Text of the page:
Dr Arif Mushtaq, who had furnished the first inquiry report, was made OSD (officer on special duty) by the government.

“At least 284 children were abused during the last 10 years,” a boy - who himself worked for the gang – had disclosed to The Nation.

Danish Ali, the 17-year-old youth said he himself had been abused by gang members when he was just five years of age and paid tens of thousands of rupees to them.

“When I told them (abusers) that I have no more money, they told me to join the ring,” said the guy, who can be seen in a clip joyfully performing sex acts and has not been detained yet.

He added he was among the first five children abused and filmed by the gang.

The computer diploma holder said he, along with the arrested accused, prepared, copied and sold pornographic movies.

During the last seven years, he said, his accomplices deleted hundreds of clips from their record after extorting money from the victims or for other reasons.

He expressed fears that police would destroy evidence as “they were protecting the culprits”.

The investigators were hiding evidence, he claimed.

“I myself provided at least 400 videos to the police… and once the SP (Investigation) concerned told us that he had seized as many 390 videos from the culprits,” he said.

Mother of one of the main suspects told reporters in the village that her son, Amir Haseem, brought shame to the family and the village by doing such activities.

Punjab Constabulary Deputy Commandant DIG Abubakar Khudabakhsh was convener of the JIT, which included two members from intelligence agencies and two from the police – SSP Khalid Bashir Cheema and DSP Liaqat Ali.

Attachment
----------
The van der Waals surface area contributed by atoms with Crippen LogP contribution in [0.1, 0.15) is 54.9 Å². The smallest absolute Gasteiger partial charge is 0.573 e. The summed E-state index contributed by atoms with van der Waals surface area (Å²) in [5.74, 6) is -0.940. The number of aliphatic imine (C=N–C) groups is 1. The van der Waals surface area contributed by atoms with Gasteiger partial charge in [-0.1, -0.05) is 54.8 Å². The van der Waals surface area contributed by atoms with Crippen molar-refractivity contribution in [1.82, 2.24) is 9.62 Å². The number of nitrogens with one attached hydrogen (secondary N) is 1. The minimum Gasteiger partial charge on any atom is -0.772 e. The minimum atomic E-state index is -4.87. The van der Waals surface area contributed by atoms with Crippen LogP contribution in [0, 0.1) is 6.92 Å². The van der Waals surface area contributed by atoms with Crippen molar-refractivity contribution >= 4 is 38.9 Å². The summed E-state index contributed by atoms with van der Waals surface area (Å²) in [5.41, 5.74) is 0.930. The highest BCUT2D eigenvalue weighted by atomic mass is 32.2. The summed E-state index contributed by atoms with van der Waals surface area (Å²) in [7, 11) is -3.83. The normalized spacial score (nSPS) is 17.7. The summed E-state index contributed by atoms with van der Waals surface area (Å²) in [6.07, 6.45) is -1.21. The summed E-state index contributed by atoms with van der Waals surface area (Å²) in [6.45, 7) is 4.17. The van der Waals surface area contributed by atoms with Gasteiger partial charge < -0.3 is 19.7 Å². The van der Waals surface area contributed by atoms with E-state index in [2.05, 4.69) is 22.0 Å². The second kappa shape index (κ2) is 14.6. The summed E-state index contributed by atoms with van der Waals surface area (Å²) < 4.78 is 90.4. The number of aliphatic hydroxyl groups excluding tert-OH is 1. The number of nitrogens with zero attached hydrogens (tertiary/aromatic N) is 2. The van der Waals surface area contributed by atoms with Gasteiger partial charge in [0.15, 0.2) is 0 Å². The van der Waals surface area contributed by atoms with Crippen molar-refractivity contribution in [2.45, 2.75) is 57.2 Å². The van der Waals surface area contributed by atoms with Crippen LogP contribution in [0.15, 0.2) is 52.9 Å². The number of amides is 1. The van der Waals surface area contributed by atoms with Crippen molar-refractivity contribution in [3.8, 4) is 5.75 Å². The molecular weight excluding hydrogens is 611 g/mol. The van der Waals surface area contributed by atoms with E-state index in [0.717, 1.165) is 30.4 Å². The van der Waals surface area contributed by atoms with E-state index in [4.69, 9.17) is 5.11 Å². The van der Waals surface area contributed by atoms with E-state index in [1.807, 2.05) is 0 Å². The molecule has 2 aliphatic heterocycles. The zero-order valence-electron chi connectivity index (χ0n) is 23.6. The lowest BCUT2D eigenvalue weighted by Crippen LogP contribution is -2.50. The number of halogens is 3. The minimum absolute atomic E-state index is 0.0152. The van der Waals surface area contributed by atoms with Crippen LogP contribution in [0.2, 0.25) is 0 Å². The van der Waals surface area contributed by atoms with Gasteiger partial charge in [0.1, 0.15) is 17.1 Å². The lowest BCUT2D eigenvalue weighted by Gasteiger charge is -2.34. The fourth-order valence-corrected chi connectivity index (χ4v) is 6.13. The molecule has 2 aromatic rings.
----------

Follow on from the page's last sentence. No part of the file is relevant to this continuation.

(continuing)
Ironically, DIG Abubakar served as the regional police officer (RPO) in the same district when the inhuman activities were going on there.

Dozens of villagers had staged a protest demonstration and chanted slogans against the Punjab police and the government as the chief of the country’s largest law enforcement agency reached there to assure justice to the victims.

As the IGP left the site after addressing a news conference, enraged families staged a protest and threw shoes on the police officers.

IGP Mushtaq Sukhera pledged, “We will dispense justice… The JIT will probe into each and every aspect of the scandal.”

Sukhera in his press conference also contradicted the claims of Punjab Law Minister Rana Sanaullah that the child abuse scandal was linked to some land dispute.

Saba Sadiq, head of Punjab’s Child Protection Bureau, had described the case as “the largest-ever child abuse scandal in Pakistan’s history”.

The number of victims in this child abuse ring is almost three times higher than in the case of Javed Iqbal in the late 1990s when around 100 children were sexually abused and murdered in Lahore.

Saba said a provincial inquiry announced by the chief minister “would be taken up at federal level to safeguard the children rights in future.” She also promised changing the law to ensure “vigorous punishment for such criminals.”

And, here we are with the outcome of the ‘changed’ laws!



News Desk